Scientists favour return of Tasmanian devils; say they will restore ecosystems

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Extensive dingo culls in Australia have led to an ecological imbalance and to restore this balance reintroduction of Tasmanian devils to the mainland could be one of the best ways, researchers have suggested.

According to ecologists from University of New South Wales, if Tasmanian devils are reintroduced they will improve biodiversity by limiting the spread of red foxes and feral cats in habitats where dingoes have been culled. Tasmanian devils (Sarcophilus harrisii), which once lived across the Australian continent, went extinct on the mainland about 3,000 years ago and scientists believe that dingoes are to blame for that.

However, recent extensive dingo culls to protect livestock has not only created an ecological balance, but has also paved way for restoration of the devils that will help put brakes on the worsening Australia’s extinction crisis.

Owing to dingo culls, there is an urgent need of a predator that can suppress fox numbers, which have wreaked havoc by targeting native mammals. Researchers have, for the first time, studied the impact of reintroducing Tasmanian devils to forest ecosystems in South Eastern parts of New South Wales and the outlook seems positive.

“The devil is the obvious answer. It doesn’t pose as serious a risk to livestock, and it has played a major role in stopping foxes from establishing a foothold in Tasmania”, says PhD candidate Daniel Hunter from the UNSW School of Biological, Earth and Environmental Sciences.

In a study published in the journal Biological Conservation, the authors have suggested that the marsupial could restore important ecosystem functions once performed by dingoes. Further, this reintroduction could help ensure the long-term survival of the devil, which has seen massive population decline over the last two decades from devil facial tumour disease.

The team reviewed previous studies to understand more about the ecological impacts of dingoes, devils and foxes, and then applied this information to their models, which tried to predict how a range of ecosystems would respond to the presence of devils.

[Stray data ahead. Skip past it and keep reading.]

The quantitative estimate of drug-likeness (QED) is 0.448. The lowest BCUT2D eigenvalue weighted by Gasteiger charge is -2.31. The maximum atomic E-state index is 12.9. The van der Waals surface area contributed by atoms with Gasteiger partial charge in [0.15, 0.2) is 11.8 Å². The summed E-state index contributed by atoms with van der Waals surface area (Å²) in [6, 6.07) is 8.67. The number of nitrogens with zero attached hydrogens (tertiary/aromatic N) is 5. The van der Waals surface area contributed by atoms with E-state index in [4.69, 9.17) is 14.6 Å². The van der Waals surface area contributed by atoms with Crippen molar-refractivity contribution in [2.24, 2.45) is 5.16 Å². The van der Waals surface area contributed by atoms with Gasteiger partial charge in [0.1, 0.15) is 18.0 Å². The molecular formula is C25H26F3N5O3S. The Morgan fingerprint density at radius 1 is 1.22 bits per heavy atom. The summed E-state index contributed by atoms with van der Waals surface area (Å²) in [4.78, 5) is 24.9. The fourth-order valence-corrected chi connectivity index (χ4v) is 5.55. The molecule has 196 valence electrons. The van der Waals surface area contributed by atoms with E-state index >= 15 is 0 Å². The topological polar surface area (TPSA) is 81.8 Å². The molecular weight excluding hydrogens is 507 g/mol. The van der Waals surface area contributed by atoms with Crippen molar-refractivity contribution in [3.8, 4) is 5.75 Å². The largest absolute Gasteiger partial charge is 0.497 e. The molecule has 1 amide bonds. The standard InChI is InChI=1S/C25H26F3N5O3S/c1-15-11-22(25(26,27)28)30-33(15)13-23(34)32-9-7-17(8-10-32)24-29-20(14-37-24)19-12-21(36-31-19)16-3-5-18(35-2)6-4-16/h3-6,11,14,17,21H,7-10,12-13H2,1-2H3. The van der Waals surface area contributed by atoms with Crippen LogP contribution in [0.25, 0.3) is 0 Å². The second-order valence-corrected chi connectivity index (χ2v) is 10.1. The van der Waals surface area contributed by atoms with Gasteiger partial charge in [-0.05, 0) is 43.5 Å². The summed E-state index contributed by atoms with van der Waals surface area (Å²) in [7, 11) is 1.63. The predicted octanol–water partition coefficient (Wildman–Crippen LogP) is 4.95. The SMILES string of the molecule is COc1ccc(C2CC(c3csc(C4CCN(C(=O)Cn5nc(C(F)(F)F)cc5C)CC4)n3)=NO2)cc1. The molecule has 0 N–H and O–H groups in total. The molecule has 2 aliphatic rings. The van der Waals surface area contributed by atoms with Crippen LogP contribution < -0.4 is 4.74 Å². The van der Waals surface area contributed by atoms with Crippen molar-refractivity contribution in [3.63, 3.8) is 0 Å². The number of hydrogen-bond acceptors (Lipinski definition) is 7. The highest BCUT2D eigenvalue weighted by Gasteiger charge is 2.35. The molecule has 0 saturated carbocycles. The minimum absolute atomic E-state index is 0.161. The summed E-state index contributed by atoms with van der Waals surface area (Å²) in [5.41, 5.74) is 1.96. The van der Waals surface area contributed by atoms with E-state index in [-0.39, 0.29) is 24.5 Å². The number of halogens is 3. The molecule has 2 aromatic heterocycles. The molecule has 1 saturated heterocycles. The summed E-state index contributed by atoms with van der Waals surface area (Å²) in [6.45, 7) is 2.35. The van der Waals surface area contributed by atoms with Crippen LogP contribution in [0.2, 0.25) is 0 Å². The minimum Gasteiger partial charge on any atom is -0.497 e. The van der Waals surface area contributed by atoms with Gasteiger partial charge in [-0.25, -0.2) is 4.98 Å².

These models mapped out different scenarios in which the re-introduced devil co-existed with varying populations of the two other predators: ranging from completely eradicated, to reduced, and abundant.

Their results suggest that reintroducing devils would result in fewer foxes and feral cats, as well as grazing herbivores such as wallabies, which remove vegetation that helps smaller animals hide from predators.

“We suspect that they help control the fox and cat populations by directly attacking them and their young,” says co-author Associate Professor Mike Letnic from UNSW. “There is very good evidence from Tasmania that cats modify their movements and numbers are lower where there are healthy devil populations.”

The research also suggests there would be benefits for small and medium-sized animals, such as bandicoots and ringtail possums, as well low-lying vegetation. However, threatened species vulnerable to fox predation benefited little from devil introduction.

“Devils aren’t a silver bullet, but we think that they could do a lot of good on the mainland, and this study indicates that a monitored process of reintroduction could actually work,” says Associate Professor Letnic. “We need to take action to arrest the extinction crisis we have in Australia, and that requires being bold and trying something new.”